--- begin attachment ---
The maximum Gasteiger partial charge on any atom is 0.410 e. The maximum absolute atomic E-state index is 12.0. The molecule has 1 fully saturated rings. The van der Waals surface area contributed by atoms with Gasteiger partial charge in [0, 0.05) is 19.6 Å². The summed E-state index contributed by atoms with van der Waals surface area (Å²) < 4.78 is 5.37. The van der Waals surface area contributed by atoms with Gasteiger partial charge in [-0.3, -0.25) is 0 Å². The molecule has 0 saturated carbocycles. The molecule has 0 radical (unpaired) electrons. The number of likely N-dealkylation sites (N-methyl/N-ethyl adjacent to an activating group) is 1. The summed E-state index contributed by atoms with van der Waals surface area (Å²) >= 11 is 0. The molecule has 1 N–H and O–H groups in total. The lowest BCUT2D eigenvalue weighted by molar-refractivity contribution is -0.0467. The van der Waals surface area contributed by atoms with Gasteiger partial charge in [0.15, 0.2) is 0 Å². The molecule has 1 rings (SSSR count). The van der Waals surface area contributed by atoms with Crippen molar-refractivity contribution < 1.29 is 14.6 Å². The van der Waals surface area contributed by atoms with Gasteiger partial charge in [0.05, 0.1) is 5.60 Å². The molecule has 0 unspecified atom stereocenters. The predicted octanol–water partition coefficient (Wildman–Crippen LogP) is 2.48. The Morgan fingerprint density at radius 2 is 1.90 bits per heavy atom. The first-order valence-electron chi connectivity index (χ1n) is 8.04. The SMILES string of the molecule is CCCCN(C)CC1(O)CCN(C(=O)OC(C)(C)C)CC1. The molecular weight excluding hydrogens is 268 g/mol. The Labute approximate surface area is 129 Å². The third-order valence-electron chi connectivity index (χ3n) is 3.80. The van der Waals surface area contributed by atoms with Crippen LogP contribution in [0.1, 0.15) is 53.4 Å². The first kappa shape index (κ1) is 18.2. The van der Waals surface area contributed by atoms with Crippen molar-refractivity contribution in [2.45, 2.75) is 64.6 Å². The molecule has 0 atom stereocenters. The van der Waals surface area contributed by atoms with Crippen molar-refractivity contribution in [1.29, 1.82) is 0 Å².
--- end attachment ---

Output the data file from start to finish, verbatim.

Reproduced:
The maximum Gasteiger partial charge on any atom is 0.410 e. The maximum absolute atomic E-state index is 12.0. The molecule has 1 fully saturated rings. The van der Waals surface area contributed by atoms with Gasteiger partial charge in [0, 0.05) is 19.6 Å². The summed E-state index contributed by atoms with van der Waals surface area (Å²) < 4.78 is 5.37. The van der Waals surface area contributed by atoms with Gasteiger partial charge in [-0.3, -0.25) is 0 Å². The molecule has 0 saturated carbocycles. The molecule has 0 radical (unpaired) electrons. The number of likely N-dealkylation sites (N-methyl/N-ethyl adjacent to an activating group) is 1. The summed E-state index contributed by atoms with van der Waals surface area (Å²) >= 11 is 0. The molecule has 1 N–H and O–H groups in total. The lowest BCUT2D eigenvalue weighted by molar-refractivity contribution is -0.0467. The van der Waals surface area contributed by atoms with Gasteiger partial charge in [0.15, 0.2) is 0 Å². The molecule has 1 rings (SSSR count). The van der Waals surface area contributed by atoms with Crippen molar-refractivity contribution < 1.29 is 14.6 Å². The van der Waals surface area contributed by atoms with Gasteiger partial charge in [0.05, 0.1) is 5.60 Å². The molecule has 0 unspecified atom stereocenters. The predicted octanol–water partition coefficient (Wildman–Crippen LogP) is 2.48. The Morgan fingerprint density at radius 2 is 1.90 bits per heavy atom. The first-order valence-electron chi connectivity index (χ1n) is 8.04. The SMILES string of the molecule is CCCCN(C)CC1(O)CCN(C(=O)OC(C)(C)C)CC1. The molecular weight excluding hydrogens is 268 g/mol. The Labute approximate surface area is 129 Å². The third-order valence-electron chi connectivity index (χ3n) is 3.80. The van der Waals surface area contributed by atoms with Crippen LogP contribution in [0.1, 0.15) is 53.4 Å². The first kappa shape index (κ1) is 18.2. The van der Waals surface area contributed by atoms with Crippen molar-refractivity contribution in [2.45, 2.75) is 64.6 Å². The molecule has 0 atom stereocenters. The van der Waals surface area contributed by atoms with Crippen molar-refractivity contribution in [1.29, 1.82) is 0 Å².